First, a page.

Today, President Clinton spends his last day in Africa in Senegal. During the morning, the President participates in a panel discussion with democracy and human rights activists. Later in the day, the President visits Goree Island.
Panel Discussion with Democracy and Human
In Dakar, the President convenes a panel of leading democracy and human rights activists from around Africa for an in-depth discussion about how to strengthen the elements of civil society and promote good governance. Acentral element of the President's trip to Africa has been engaging the African people in ways to protect and advance human rights and democratic participation. The issues of promoting human rights, women's emancipation,credible judiciary and freedom of the press were key items on the agenda of the Entebbe Summit and throughout the President's bilateral meetings.
The final stop on the President and First Lady's trip to Africa is a tour of the Slave House at Goree Island. Located just two miles off the coast of Dakar, Goree [GOR-ray] Island (meaning "good harbor") stands as one ofthe symbols of Africa's past and its links to the Americas. Goree served as a transit point for many West African slaves en route to the New World.The island was also the site of the first U.S. Consulate in West Africa, established in 1883. Similar slave houses dot west Africa's coast. UNESCO has declared Goree a "World Heritage Site."
Goree Island is home to about 1,300 Senegalese. The Portuguese explorer Bartholemeu Dias in 1444 is credited with the first European sighting ofthe island, in 1444. The Dutch purchased it from the local chief in 1586,and named the island Goree. The French took control of Goree in the 17th century, and it eventually became the principal site for French-flagslavers and merchants traveling along the West African coast. After the French abolished slavery in 1856 in their overseas possessions, Goree became an outpost for policing the seas and later a base for French colonial expansion into West Africa.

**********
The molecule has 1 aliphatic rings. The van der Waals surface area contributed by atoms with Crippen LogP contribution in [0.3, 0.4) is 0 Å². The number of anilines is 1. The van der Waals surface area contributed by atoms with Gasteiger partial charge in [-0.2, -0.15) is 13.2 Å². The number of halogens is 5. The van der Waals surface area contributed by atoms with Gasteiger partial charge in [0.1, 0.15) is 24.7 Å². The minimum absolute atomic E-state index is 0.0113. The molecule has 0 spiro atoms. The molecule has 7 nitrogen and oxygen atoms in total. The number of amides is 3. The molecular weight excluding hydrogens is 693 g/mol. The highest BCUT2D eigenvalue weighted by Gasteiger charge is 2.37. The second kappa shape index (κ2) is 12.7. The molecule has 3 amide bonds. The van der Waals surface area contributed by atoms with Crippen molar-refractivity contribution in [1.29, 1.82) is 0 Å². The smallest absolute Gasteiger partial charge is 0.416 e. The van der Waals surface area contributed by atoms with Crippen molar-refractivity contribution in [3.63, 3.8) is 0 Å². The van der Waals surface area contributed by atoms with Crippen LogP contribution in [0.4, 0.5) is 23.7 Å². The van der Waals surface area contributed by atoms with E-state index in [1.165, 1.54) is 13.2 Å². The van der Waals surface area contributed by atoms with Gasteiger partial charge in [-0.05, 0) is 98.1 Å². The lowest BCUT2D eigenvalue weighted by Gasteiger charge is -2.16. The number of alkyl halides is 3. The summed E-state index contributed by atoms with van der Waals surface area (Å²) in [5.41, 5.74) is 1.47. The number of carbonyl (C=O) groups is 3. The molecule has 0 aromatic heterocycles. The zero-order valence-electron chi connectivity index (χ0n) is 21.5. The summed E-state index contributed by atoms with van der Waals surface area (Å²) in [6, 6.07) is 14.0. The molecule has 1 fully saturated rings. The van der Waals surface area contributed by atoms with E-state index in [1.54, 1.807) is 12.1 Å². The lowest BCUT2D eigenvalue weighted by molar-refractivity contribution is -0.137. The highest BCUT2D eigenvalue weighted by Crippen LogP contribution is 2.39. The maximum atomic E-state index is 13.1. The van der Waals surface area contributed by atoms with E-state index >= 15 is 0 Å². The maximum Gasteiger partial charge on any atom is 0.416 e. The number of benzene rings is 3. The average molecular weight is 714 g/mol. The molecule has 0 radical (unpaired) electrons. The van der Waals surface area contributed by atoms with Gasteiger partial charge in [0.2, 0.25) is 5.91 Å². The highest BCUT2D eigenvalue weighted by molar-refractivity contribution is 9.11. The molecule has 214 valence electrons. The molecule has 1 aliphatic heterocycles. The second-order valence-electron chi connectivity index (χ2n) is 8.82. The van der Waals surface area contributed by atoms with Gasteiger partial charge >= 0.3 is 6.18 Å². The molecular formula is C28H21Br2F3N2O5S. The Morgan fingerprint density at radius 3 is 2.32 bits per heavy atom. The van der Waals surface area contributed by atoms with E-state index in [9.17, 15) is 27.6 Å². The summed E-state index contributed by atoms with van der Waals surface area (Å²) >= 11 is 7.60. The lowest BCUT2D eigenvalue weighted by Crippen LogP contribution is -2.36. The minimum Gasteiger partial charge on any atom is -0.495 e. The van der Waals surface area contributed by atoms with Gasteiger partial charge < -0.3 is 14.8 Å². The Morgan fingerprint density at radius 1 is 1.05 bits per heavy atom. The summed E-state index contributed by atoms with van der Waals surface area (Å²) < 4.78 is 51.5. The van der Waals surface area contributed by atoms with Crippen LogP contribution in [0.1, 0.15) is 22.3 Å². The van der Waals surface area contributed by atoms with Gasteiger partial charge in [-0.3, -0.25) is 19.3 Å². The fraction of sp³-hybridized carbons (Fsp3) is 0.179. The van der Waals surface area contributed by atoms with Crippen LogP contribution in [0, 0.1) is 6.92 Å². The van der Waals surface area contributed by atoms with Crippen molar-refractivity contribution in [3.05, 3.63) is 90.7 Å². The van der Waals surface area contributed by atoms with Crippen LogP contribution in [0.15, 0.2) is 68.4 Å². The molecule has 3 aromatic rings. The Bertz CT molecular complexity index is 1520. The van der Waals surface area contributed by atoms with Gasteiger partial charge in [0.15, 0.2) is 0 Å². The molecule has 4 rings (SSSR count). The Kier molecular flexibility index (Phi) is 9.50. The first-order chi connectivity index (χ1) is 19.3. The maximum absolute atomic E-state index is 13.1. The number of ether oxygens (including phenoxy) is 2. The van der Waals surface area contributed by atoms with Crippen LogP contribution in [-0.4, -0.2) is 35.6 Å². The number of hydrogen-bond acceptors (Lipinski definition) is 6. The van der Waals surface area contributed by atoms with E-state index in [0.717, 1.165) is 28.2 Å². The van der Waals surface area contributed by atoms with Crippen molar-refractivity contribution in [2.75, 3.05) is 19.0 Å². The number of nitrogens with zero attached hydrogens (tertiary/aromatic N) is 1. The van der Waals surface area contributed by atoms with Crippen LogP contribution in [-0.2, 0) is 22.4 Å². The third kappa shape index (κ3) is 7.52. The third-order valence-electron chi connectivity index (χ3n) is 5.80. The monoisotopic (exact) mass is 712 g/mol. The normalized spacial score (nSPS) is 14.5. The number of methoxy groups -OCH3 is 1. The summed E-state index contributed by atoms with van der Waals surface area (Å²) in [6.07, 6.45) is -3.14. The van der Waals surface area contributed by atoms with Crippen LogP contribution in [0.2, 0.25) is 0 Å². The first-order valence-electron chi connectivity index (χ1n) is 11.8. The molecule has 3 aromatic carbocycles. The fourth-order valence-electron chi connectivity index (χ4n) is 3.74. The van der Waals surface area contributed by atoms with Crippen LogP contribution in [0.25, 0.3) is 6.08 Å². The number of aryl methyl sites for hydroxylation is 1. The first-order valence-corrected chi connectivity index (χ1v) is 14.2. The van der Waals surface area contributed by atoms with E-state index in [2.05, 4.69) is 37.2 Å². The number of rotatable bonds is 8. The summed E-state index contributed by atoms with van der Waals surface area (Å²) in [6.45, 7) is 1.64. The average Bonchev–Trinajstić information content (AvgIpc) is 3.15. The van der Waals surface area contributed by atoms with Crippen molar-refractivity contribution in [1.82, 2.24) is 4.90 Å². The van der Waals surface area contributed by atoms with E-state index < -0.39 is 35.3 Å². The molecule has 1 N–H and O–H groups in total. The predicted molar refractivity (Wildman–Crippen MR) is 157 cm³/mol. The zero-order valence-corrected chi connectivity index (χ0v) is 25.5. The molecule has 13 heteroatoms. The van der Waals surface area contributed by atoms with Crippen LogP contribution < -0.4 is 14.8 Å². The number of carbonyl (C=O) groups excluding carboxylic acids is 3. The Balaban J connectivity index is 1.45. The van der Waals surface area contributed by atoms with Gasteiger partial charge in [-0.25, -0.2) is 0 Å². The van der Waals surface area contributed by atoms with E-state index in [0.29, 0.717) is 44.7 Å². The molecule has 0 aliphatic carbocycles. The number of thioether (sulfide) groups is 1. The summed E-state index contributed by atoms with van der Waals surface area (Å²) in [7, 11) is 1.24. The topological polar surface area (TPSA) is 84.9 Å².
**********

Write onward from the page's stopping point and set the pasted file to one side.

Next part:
The Slave House (Maison des Esclaves) is the only remaining site on Goree Island where Africans were brought to be loaded onto ships bound for theAmericas. Built in 1776 by a wealthy slave-trading family, it now serves as a museum and memorial to the many slaves who were sold into a life of bondage in the Americas.
The upper floor consisted of residential quarters for slave traders.Slaves held in the cells below were weighed, chained and inhumanly cramped into the small cell areas, before departing through the "door of no return"(the small entrance way leading to the slave ships).
President is shown the Slave House by curator Joseph Ndiaye [in-JAI],whose
personal commitment and perseverance are responsible for the maintenance of the
museum. He has personally shown the house and described its past to many world
leaders and to the First Lady when she visited in March
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